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'Lacklustre' Renault misses Monaco pole shoot-out

With the race unlikely to be another 'overtakeathon', Lotus Renault GP knows that it will be in for a tough time after qualifying below par in Monaco.

After a string of point-scoring finishes, and a front row start in the Principality twelve months ago, much was expected of Lotus Renault GP in qualifying for the 2011 Monaco Grand Prix, but it wasn't to be.

On a confusing day for the team, neither driver was able to unlock the potential of the R31, with Vitaly Petrov just missing out on the pole position shoot-out in eleventh place and Nick Heidfeld only 16th for the fifth round of the championship. It was the first time that neither driver had made it through to the final phase of knock-out qualifying, and technical director James Allison wasn't alone in scratching his head when it came to analysing the reasons why.

“We thought we would do particularly well here in Monaco but, so far, our performance has been decidedly lacklustre," he sighed, "At the last GP, we had qualified as close to the leaders as we have all year, so to come here and be this far off the pace is as unexpected as it is disappointing.

“We have struggled to get the most out of the supersoft [tyres] all weekend, so I did have my suspicions that we would struggle for pace in qualifying. On the prime tyre, we performed more respectably, but even this was below the standard we would have expected."

With so many cars ahead of them on the grid, and with passing and pit-stops expected to be rarer than in recent races, Allison remains far from confident of a good result on Sunday afternoon.

“Without a good start it will be tremendously hard – this is not going to be a KERS, DRS, tyre, F1 2011 style 'overtakeathon'," he conceded, "Tomorrow will be a traditional Monaco race, where attrition and the barriers will make overtaking more likely than anything else.

“It is much harder for strategy to have a real impact at Monaco. Of course, it remains crucial to do the right thing in terms of when and how often to stop, but it is difficult to get past other cars unless mistakes are made. However, it is the case that our race pace is respectable, so we will be looking to salvage what we can from a disappointing weekend so far. We will need to make a flying start tomorrow and then hope for things to unfold favourably in front of us.”

Petrov, who has been the team's most consistent qualifier this year, admitted that the R31 was some way off the pace he had expected from it.

“We should be comfortably in the top ten, so naturally starting eleventh on the grid is not particularly satisfying," the Russian confirmed, "We have found the supersoft tyres challenging this weekend and I only managed to take off a few tenths when I used them, so we need to look at why this has happened. We should really be a second quicker than we are, so we will look at the data this evening and see what needs to be improved to ensure we are performing better tomorrow – we are going to have to be very much on our game strategically come race time."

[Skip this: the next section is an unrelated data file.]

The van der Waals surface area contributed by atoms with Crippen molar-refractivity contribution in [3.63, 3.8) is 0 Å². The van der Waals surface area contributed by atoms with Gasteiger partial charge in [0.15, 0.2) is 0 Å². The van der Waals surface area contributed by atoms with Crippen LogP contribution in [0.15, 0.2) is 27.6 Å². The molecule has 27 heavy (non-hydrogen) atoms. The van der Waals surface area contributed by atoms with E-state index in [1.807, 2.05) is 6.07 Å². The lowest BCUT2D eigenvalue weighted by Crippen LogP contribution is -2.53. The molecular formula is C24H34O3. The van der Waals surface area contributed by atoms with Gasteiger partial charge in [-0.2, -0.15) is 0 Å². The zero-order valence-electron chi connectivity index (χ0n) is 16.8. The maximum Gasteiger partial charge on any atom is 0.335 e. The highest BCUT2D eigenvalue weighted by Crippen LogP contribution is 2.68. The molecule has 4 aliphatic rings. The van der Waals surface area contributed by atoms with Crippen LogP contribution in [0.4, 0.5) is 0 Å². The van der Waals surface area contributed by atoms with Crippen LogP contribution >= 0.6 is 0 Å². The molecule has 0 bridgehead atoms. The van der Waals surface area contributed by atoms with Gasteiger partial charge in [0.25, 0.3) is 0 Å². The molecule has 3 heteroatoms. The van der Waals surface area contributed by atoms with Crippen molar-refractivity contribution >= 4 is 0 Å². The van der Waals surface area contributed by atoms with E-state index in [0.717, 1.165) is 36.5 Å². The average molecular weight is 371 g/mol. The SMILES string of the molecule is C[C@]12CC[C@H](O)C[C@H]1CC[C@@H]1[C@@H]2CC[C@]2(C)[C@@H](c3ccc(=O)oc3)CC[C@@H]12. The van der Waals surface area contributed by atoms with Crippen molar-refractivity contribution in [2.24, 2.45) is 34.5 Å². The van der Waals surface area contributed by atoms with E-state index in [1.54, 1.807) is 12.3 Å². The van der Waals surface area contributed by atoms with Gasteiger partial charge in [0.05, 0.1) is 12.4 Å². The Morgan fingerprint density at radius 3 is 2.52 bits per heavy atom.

Related Pictures

Click on relevant pic to enlarge
James Allison. Technical director. [Pic credit: Lotus Renault GP]
28.05.2011- Saturday Practice, Nick Heidfeld (GER) Lotus Renault GP R31
26.05.2011- First Practice Session, Nick Heidfeld (GER) Lotus Renault GP R31
26.05.2011- Second Practice Session, Vitaly Petrov (RUS), Lotus Renault GP, R31
28.05.2011- Saturday Practice, Vitaly Petrov (RUS), Lotus Renault GP, R31
27.11.2016 - Race, Jolyon Palmer (GBR) Renault Sport F1 Team RS16 and Esteban Gutierrez (MEX) Haas F1 Team VF-16
27.11.2016 - Race, Jolyon Palmer (GBR) Renault Sport F1 Team RS16 and Jenson Button (GBR)  McLaren Honda MP4-31
27.11.2016 - Race, Kevin Magnussen (DEN) Renault Sport F1 Team RS16
27.11.2016 - Race, Kevin Magnussen (DEN) Renault Sport F1 Team RS16 and Pascal Wehrlein (GER) Manor Racing MRT05
27.11.2016 - Race, Jolyon Palmer (GBR) Renault Sport F1 Team RS16 leads Jenson Button (GBR)  McLaren Honda MP4-31
27.11.2016 - Kevin Magnussen (DEN) Renault Sport F1 Team RS16
27.11.2016 - Jolyon Palmer (GBR) Renault Sport F1 Team RS16
27.11.2016 - Jerome Stoll (FRA) Renault Sport F1 President
27.11.2016 - Kevin Magnussen (DEN) Renault Sport F1 Team RS16
27.11.2016 - Renault Sport F1 Team group photo, Jolyon Palmer (GBR) Renault Sport F1 Team RS16 and Kevin Magnussen (DEN) Renault Sport F1 Team RS16
27.11.2016 - Jolyon Palmer (GBR) Renault Sport F1 Team RS16
27.11.2016 - Jolyon Palmer (GBR) Renault Sport F1 Team RS16
26.11.2016 - Qualifying, Sebastian Vettel (GER) Scuderia Ferrari SF16-H

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Firestorm - Unregistered

May 29, 2011 12:44 PM

They started last year championship with a less competitive car but they were very agressive in development pace and mantained the rythym of the leader teams.This year they started with a car able to challenge the Ferraris and faster than Mercedes but they are becoming slower and slower every GP.Maybe if FIA bans the blown rear diffusers,Lotus-Renault will have an advantage considering that they uses the exhausts to the sides and no to the rear of the car as does Red Bull,McLaren,Ferrari and Mercedes.



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